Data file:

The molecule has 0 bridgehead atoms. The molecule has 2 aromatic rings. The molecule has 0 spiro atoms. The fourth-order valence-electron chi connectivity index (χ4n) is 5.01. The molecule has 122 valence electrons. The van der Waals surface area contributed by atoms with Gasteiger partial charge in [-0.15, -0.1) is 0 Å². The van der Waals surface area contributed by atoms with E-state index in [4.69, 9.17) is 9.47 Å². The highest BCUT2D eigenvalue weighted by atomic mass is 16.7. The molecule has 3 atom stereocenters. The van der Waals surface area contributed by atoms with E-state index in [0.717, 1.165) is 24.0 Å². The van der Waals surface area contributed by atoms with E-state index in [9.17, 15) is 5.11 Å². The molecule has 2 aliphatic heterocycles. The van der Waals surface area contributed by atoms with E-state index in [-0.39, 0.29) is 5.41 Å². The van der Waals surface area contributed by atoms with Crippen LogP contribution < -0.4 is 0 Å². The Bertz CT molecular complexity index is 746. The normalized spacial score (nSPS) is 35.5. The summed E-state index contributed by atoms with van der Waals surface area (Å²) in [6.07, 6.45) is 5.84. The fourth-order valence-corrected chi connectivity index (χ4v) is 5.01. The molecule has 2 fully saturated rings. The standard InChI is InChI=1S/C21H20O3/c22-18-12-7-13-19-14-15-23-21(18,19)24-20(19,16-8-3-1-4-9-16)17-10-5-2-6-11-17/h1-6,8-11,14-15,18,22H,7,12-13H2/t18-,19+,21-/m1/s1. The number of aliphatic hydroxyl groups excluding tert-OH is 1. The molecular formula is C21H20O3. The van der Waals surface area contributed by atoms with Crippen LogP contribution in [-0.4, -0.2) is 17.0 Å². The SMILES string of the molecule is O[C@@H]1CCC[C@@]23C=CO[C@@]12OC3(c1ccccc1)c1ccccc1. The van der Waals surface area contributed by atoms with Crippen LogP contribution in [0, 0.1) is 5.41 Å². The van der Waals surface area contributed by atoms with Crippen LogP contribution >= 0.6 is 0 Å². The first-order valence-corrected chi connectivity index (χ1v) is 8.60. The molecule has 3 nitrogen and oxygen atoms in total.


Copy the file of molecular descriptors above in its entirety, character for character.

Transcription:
The molecule has 0 bridgehead atoms. The molecule has 2 aromatic rings. The molecule has 0 spiro atoms. The fourth-order valence-electron chi connectivity index (χ4n) is 5.01. The molecule has 122 valence electrons. The van der Waals surface area contributed by atoms with Gasteiger partial charge in [-0.15, -0.1) is 0 Å². The van der Waals surface area contributed by atoms with E-state index in [4.69, 9.17) is 9.47 Å². The highest BCUT2D eigenvalue weighted by atomic mass is 16.7. The molecule has 3 atom stereocenters. The van der Waals surface area contributed by atoms with E-state index in [0.717, 1.165) is 24.0 Å². The van der Waals surface area contributed by atoms with E-state index in [9.17, 15) is 5.11 Å². The molecule has 2 aliphatic heterocycles. The van der Waals surface area contributed by atoms with E-state index in [-0.39, 0.29) is 5.41 Å². The van der Waals surface area contributed by atoms with Crippen LogP contribution < -0.4 is 0 Å². The Bertz CT molecular complexity index is 746. The normalized spacial score (nSPS) is 35.5. The summed E-state index contributed by atoms with van der Waals surface area (Å²) in [6.07, 6.45) is 5.84. The fourth-order valence-corrected chi connectivity index (χ4v) is 5.01. The molecule has 2 fully saturated rings. The standard InChI is InChI=1S/C21H20O3/c22-18-12-7-13-19-14-15-23-21(18,19)24-20(19,16-8-3-1-4-9-16)17-10-5-2-6-11-17/h1-6,8-11,14-15,18,22H,7,12-13H2/t18-,19+,21-/m1/s1. The number of aliphatic hydroxyl groups excluding tert-OH is 1. The molecular formula is C21H20O3. The van der Waals surface area contributed by atoms with Crippen LogP contribution in [-0.4, -0.2) is 17.0 Å². The SMILES string of the molecule is O[C@@H]1CCC[C@@]23C=CO[C@@]12OC3(c1ccccc1)c1ccccc1. The van der Waals surface area contributed by atoms with Crippen LogP contribution in [0, 0.1) is 5.41 Å². The van der Waals surface area contributed by atoms with Crippen LogP contribution >= 0.6 is 0 Å². The first-order valence-corrected chi connectivity index (χ1v) is 8.60. The molecule has 3 nitrogen and oxygen atoms in total.